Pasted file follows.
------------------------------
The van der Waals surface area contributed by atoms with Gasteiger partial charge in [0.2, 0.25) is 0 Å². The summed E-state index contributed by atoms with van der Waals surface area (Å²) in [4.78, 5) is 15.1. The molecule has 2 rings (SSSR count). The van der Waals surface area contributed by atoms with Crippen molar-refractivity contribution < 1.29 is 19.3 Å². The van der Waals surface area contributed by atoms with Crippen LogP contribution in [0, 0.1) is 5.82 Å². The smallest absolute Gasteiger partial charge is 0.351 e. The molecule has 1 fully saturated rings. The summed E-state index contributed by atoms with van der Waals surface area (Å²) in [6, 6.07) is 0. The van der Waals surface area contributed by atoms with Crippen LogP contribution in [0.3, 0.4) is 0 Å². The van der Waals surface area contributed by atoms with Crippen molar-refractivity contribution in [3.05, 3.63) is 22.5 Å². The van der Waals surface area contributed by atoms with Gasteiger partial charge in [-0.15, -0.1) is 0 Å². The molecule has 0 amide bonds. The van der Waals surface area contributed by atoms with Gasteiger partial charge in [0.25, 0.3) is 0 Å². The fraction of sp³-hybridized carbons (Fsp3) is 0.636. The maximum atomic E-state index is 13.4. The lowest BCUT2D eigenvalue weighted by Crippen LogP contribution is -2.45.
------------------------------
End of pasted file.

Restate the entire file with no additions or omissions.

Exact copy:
The van der Waals surface area contributed by atoms with Gasteiger partial charge in [0.2, 0.25) is 0 Å². The summed E-state index contributed by atoms with van der Waals surface area (Å²) in [4.78, 5) is 15.1. The molecule has 2 rings (SSSR count). The van der Waals surface area contributed by atoms with Crippen molar-refractivity contribution < 1.29 is 19.3 Å². The van der Waals surface area contributed by atoms with Crippen LogP contribution in [0, 0.1) is 5.82 Å². The smallest absolute Gasteiger partial charge is 0.351 e. The molecule has 1 fully saturated rings. The summed E-state index contributed by atoms with van der Waals surface area (Å²) in [6, 6.07) is 0. The van der Waals surface area contributed by atoms with Crippen LogP contribution in [0.3, 0.4) is 0 Å². The van der Waals surface area contributed by atoms with Crippen molar-refractivity contribution in [3.05, 3.63) is 22.5 Å². The van der Waals surface area contributed by atoms with Gasteiger partial charge in [-0.15, -0.1) is 0 Å². The molecule has 0 amide bonds. The van der Waals surface area contributed by atoms with Gasteiger partial charge in [0.25, 0.3) is 0 Å². The fraction of sp³-hybridized carbons (Fsp3) is 0.636. The maximum atomic E-state index is 13.4. The lowest BCUT2D eigenvalue weighted by Crippen LogP contribution is -2.45.